Monday, March 14, 2005

The Raid Effect

More on ISP raids, this time from Australia. Last week an Australian ISP was raided by the Music Industry Piracy Investigations (MIPI) for hosting BitTorrent pages. The effect of this raid already seems to show. According to this article several (BitTorrent) hubs have decided to call it a day, displaying notices like: "Due to the increasing number of raids on P2P sites which seem to be getting closer and closer to home, we've decided to call it a day. This is to protect ourselves, as well as you users."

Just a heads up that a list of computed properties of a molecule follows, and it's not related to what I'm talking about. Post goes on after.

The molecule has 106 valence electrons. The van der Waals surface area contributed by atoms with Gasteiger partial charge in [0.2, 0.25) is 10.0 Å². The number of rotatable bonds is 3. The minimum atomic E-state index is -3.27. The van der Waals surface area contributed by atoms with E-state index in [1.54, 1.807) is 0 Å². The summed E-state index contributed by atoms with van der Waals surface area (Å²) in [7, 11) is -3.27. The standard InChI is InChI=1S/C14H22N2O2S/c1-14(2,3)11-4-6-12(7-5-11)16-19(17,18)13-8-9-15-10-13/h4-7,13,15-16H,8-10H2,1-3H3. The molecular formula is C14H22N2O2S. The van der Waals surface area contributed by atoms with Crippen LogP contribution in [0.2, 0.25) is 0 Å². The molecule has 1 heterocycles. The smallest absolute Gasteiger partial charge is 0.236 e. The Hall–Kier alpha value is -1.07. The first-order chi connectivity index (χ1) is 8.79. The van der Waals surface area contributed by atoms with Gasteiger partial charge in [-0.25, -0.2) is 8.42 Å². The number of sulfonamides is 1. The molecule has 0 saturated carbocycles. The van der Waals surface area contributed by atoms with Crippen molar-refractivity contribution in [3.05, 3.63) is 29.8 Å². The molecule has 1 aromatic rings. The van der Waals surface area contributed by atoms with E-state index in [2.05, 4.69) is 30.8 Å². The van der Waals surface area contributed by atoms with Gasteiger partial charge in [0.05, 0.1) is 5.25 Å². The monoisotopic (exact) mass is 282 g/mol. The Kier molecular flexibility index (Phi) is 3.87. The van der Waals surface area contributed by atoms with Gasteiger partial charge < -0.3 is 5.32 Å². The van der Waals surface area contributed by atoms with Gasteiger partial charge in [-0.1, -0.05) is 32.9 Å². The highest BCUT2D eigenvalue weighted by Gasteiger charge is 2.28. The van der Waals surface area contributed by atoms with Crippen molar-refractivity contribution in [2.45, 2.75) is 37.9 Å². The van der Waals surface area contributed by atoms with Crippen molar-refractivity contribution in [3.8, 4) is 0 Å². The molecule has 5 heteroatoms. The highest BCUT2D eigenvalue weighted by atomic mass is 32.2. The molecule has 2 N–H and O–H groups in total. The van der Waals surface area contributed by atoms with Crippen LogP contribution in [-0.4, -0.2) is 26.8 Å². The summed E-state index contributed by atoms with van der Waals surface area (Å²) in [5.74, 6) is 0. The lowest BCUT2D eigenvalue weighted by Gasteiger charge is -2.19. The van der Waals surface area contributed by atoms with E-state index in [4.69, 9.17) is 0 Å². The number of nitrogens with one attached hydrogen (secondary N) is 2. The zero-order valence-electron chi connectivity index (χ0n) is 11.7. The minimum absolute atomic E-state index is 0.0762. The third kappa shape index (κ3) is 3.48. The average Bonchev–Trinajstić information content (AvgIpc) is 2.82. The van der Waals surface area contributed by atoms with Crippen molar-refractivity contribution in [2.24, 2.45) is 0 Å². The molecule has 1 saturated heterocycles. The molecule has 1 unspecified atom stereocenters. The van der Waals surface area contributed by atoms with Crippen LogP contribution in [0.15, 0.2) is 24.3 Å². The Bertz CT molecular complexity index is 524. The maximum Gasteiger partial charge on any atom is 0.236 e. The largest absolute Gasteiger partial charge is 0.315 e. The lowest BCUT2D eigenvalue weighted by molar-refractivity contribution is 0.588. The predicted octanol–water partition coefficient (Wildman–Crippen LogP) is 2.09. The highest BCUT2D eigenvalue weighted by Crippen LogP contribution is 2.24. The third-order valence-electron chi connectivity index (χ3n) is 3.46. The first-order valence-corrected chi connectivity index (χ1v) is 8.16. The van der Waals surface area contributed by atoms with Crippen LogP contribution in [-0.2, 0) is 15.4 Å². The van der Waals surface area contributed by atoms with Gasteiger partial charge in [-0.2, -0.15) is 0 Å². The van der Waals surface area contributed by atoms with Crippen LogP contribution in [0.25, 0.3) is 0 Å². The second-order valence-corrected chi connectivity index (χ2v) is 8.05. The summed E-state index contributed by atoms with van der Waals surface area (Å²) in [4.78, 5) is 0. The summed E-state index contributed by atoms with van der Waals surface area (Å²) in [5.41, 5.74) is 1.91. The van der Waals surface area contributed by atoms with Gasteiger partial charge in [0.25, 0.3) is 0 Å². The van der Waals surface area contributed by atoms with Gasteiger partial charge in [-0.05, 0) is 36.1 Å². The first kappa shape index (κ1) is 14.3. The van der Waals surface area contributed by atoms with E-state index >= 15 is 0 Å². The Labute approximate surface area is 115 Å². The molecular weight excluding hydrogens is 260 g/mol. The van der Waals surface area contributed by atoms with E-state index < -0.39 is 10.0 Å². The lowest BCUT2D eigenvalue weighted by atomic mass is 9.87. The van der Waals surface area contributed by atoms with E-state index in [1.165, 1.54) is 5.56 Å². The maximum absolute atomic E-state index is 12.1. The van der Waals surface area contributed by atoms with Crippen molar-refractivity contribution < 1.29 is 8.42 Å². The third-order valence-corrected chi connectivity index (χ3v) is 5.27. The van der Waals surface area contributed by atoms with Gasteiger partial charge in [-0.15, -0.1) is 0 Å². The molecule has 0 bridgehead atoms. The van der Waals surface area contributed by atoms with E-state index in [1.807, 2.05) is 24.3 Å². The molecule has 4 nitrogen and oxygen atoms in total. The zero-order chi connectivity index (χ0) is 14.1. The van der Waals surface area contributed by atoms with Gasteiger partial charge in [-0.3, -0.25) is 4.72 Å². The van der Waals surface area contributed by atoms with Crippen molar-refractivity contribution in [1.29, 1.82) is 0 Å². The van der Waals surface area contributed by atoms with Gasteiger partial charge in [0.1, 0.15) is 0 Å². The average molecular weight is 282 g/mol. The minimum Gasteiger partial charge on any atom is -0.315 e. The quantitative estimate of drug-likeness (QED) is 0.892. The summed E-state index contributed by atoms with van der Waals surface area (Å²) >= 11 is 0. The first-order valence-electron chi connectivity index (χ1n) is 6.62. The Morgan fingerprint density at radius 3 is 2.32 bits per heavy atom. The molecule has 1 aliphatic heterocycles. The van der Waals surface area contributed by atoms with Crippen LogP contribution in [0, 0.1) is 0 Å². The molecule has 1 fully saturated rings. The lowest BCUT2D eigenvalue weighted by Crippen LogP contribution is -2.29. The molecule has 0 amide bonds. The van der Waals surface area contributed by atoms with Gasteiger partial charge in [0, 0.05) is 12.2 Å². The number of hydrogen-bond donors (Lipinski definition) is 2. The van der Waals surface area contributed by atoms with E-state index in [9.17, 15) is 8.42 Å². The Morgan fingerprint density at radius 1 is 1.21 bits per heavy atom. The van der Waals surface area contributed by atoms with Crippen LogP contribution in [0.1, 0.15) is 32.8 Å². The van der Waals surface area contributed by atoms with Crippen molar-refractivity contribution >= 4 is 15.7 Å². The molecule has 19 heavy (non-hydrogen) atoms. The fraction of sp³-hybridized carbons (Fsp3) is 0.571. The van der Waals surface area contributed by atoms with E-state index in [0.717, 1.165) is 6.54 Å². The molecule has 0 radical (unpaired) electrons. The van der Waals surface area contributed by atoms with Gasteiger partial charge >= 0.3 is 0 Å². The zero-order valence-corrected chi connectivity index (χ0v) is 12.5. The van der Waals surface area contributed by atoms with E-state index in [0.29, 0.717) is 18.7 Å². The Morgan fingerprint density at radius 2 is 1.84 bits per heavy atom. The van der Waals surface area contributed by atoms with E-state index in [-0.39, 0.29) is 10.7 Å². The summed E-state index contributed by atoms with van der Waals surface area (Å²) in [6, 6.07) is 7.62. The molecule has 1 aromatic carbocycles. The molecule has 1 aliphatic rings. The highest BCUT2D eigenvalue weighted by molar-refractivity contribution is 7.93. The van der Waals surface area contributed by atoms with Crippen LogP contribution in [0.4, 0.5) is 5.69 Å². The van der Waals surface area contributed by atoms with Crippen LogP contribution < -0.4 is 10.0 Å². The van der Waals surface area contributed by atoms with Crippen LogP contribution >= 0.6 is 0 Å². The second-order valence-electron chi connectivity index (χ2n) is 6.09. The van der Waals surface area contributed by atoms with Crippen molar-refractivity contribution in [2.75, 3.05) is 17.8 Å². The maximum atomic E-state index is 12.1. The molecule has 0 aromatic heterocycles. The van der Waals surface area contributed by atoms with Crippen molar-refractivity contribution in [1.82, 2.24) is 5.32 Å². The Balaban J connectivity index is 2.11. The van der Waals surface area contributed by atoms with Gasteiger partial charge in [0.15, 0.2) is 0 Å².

The article notes finely that this may exactly be the effect the MIPI seeks to achieve from high profile raids: come down with force, sue the accused with lots of press coverage and spread rumors that this is just the beginning (of the end). Of course this tactic is reminiscent of suing individuals, the display-to-execute cowboy style of the RIAA & MPAA. So far this has not massively discouraged file-sharers from flocking P2P-sites. Individuals and internet institutions are a different meal for the content industry. ISPs can provide a goldmine to dig through, privacy regulation withstanding. Making users (prematurely) aware that their info could be acquired through these raids, may push the raid effect further along the internet chain, to the file-sharers. Even if these actions have still to be tested in court.


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